There are many ways that the UK’s “hostile” immigration policies are impacting international students. From lecturers reporting on students at risk of radicalisation to the inclusion foreign students in the government’s target to reduce net migration, it has made studying in the UK an uncomfortable prospect for non-native students.
Now, the latest report reveals another facet of this unfriendly policy: Masters in Finance (MiF) students are leaving the country as soon as they graduate, despite the likelihood of receiving better pay in the UK compared to their home country.
According to the Financial Times, data from the 2018 FT rankings of pre-experience and post-experience programmes shows that since 2012, the number of MiF students from non-European Economic Areas working in the UK three years after graduating has more than halved.
A similar downward trend is seen among MiF students from the EEA. Over the past two years, their numbers dropped from 42 to 37 percent.
While many international students return to their home country upon graduation, the situation with MiF students is a little different, with salary prospects remaining considerably more impressive in the UK than back home. The average salaries for non-EEA students in the UK is around US$66,000 compared to US$53,000 in their home countries.
Visa rules squeeze finance graduates out of UK https://t.co/2O1wj7zlLg
— Financial Times (@FinancialTimes) June 18, 2018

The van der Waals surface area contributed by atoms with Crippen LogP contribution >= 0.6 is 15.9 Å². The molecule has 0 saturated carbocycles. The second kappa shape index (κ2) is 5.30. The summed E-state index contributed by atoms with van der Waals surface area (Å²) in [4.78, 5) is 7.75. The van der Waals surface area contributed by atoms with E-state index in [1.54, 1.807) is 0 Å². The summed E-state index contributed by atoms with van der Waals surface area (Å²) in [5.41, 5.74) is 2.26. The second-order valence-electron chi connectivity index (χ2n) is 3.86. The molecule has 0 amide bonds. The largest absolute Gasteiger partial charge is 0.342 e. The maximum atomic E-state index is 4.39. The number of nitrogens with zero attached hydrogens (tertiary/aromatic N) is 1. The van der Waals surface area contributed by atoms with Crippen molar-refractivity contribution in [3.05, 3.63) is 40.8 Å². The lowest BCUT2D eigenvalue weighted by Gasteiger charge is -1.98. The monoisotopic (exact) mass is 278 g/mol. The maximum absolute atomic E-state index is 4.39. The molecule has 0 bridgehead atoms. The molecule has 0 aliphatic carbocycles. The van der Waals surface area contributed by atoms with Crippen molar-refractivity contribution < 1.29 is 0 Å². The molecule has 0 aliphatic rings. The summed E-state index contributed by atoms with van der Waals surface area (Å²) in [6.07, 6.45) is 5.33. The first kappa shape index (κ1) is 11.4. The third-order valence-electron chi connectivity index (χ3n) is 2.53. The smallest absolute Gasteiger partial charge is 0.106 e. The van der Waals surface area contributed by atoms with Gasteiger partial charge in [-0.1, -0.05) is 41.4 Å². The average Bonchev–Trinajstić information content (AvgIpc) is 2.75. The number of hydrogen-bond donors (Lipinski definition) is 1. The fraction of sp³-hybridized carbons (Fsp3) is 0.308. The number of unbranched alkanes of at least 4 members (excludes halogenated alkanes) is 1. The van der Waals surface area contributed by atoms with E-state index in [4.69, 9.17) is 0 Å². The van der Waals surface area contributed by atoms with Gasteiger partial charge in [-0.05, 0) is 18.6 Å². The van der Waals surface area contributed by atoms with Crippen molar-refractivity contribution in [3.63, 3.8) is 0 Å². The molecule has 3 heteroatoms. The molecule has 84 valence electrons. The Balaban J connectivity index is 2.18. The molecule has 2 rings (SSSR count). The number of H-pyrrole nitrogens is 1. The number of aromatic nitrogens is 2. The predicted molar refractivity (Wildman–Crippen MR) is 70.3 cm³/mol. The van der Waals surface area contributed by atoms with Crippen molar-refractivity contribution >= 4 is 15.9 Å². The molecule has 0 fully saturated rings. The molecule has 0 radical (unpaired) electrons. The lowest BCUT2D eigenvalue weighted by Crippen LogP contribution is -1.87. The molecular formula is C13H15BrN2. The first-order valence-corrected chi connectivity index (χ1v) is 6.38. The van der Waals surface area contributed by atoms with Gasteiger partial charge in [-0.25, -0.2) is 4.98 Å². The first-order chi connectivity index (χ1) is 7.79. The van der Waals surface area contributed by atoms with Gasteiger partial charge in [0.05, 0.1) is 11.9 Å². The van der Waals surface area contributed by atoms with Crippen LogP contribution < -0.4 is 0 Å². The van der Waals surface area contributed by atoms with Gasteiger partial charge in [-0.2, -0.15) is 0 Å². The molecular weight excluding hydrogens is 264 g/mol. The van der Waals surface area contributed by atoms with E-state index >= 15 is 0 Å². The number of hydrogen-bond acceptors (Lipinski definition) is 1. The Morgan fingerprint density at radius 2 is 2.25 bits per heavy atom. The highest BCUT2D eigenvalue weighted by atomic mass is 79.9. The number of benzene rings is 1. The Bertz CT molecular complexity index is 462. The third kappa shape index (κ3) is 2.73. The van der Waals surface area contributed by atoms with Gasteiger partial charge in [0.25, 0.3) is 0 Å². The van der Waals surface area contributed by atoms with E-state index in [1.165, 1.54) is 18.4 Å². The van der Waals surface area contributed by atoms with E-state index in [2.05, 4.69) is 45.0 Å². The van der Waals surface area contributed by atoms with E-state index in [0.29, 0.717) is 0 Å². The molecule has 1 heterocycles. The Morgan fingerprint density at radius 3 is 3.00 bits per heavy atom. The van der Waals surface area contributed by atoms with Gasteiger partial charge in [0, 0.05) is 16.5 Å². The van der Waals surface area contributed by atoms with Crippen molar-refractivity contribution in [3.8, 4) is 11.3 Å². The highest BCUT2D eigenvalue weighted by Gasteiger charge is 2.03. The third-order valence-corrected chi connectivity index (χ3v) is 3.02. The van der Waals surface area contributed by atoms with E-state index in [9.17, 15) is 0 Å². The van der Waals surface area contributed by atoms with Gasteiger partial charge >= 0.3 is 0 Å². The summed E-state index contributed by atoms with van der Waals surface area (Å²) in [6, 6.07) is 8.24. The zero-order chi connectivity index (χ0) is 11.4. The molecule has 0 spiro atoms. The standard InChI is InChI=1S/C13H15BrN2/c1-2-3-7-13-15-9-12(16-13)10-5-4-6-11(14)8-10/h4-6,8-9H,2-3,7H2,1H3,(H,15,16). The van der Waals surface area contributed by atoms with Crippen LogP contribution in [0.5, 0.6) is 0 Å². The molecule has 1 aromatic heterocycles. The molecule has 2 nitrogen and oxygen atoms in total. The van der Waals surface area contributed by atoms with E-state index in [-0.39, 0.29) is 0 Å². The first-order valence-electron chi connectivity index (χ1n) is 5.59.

One graduate from Warwick Business School said that finding a job in the UK was “near impossible because of the visa sponsorship requirement.”
“There is no way an international student can both study well and search for a job,” they said, adding that “everyone had to make their choice”.
These tough policies were introduced under the former Conservative government headed by David Cameron in 2010. Previously, international students were allowed to stay and work legally in the UK after graduation. This meant graduates could gain work experience abroad before returning home country, among many other perks.
In line with these changes, graduating students no longer had the right to gain vital work experience in the UK, and those who wish to remain must now apply for the Tier 2 visa. The requirements are tougher under this programme – the graduate must be sponsored by a British company and show that he or she is filling a vacant position that can’t already be filled by a British citizen.
The situation in the UK is a stark contrast to the case across the pond. The number of international graduates staying on in the US has grown from 48 percent to 64 during the same period.